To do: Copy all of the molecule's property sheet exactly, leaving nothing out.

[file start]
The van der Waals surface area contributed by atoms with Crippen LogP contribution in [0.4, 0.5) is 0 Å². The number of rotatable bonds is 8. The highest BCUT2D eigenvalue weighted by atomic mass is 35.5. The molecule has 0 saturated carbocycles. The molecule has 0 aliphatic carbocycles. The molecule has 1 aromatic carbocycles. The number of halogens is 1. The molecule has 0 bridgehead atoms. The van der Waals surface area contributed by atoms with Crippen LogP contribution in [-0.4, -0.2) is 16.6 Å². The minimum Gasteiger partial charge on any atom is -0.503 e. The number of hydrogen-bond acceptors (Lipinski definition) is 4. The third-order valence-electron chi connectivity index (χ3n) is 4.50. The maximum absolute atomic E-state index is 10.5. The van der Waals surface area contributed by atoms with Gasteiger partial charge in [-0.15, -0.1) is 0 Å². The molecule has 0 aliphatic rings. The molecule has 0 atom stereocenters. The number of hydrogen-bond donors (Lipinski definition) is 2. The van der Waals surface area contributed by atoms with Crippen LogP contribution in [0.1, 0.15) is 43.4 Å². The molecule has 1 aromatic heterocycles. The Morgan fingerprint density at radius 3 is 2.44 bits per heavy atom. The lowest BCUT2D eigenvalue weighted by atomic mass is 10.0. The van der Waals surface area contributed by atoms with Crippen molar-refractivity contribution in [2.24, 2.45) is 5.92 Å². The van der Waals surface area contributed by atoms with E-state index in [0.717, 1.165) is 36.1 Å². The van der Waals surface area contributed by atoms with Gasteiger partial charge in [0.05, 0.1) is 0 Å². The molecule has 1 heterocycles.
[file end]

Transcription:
The van der Waals surface area contributed by atoms with Crippen LogP contribution in [0.4, 0.5) is 0 Å². The number of rotatable bonds is 8. The highest BCUT2D eigenvalue weighted by atomic mass is 35.5. The molecule has 0 saturated carbocycles. The molecule has 0 aliphatic carbocycles. The molecule has 1 aromatic carbocycles. The number of halogens is 1. The molecule has 0 bridgehead atoms. The van der Waals surface area contributed by atoms with Crippen LogP contribution in [-0.4, -0.2) is 16.6 Å². The minimum Gasteiger partial charge on any atom is -0.503 e. The number of hydrogen-bond acceptors (Lipinski definition) is 4. The third-order valence-electron chi connectivity index (χ3n) is 4.50. The maximum absolute atomic E-state index is 10.5. The van der Waals surface area contributed by atoms with Gasteiger partial charge in [-0.15, -0.1) is 0 Å². The molecule has 0 aliphatic rings. The molecule has 0 atom stereocenters. The number of hydrogen-bond donors (Lipinski definition) is 2. The van der Waals surface area contributed by atoms with Crippen LogP contribution in [0.1, 0.15) is 43.4 Å². The molecule has 1 aromatic heterocycles. The Morgan fingerprint density at radius 3 is 2.44 bits per heavy atom. The lowest BCUT2D eigenvalue weighted by atomic mass is 10.0. The van der Waals surface area contributed by atoms with Crippen molar-refractivity contribution in [2.24, 2.45) is 5.92 Å². The van der Waals surface area contributed by atoms with E-state index in [0.717, 1.165) is 36.1 Å². The van der Waals surface area contributed by atoms with Gasteiger partial charge in [0.05, 0.1) is 0 Å². The molecule has 1 heterocycles.